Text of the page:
Table of Contents

Environmental Regulation in the New Global Economy

Environmental Regulation in the New Global Economy

The Impact on Industry and Competitiveness

Rhys Jenkins, Jonathan Barton, Anthony Bartzokas, Jan Hesselberg and Hege Merete Knutsen

This book attempts to answer these questions using case studies of three pollution-intensive industries: iron and steel, leather tanning, and fertilizers. Based on in-depth interviews with managers and regulators in Western and Eastern Europe, Asia, Africa and Latin America, the book illustrates the variety of responses to the conflicting pressures of globalization and environmental protection at corporate and industry levels.

Chapter 2: Environmental Regulation, International Competitiveness and the Location of Industry

Rhys Jenkins, Jonathan Barton, Anthony Bartzokas, Jan Hesselberg and Hege Merete Knutsen

Subjects: development studies, development economics, economics and finance, environmental economics, environment, environmental economics, environmental governance and regulation

Extract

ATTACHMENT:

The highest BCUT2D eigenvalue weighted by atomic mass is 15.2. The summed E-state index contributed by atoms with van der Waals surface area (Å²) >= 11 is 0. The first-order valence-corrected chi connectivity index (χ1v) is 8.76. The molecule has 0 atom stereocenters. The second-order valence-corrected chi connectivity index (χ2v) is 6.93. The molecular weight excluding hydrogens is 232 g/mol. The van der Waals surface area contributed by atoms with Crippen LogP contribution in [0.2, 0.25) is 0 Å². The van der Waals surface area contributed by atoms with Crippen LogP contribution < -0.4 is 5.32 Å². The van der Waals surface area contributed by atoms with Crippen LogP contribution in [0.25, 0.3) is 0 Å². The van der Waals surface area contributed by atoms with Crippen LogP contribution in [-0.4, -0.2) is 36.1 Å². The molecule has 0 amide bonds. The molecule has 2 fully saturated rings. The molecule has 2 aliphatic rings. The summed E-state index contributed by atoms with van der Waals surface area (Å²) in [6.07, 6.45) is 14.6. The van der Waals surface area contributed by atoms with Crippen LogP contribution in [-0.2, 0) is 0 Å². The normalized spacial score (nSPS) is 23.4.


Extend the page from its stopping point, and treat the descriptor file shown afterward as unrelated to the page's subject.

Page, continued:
15435_EnvironReg/Chap 2 30/5/02 2:48 pm Page 1 2. Environmental regulation, international competitiveness and the location of industry INTRODUCTION The impact of environmental regulation on competitiveness and the location of industry is the central theme of this book. It is a major issue of concern to policy makers and to industry. It has also been the subject of considerable academic debate in the last few years between those who see an inherent conflict between the protection of the environment and international competitiveness, and those who believe that environmental regulation can in fact improve economic performance. The conventional economic approach assumes that there is a trade-off between environmental regulation and competitiveness. Regulation is a means whereby environmental costs are partly or wholly internalized. Firms that undertake additional expenditures in order to abate pollution and reduce environmental damage will therefore tend to have higher costs than those that do not. At the international level this implies that producers in countries with more stringent environmental controls will be less competitive than those in countries which take a laxer approach towards protection of the environment.1 This takes a North-South dimension in so far as it is usually assumed that developing countries tend to have lower environmental standards or to enforce their standards less strictly than the advanced industrial countries. While this approach assumes an inherent conflict between environmental regulation and competitiveness, the reverse hypothesis, that regulation can promote competitiveness, has gained currency in recent years. This derives from a more dynamic view of...

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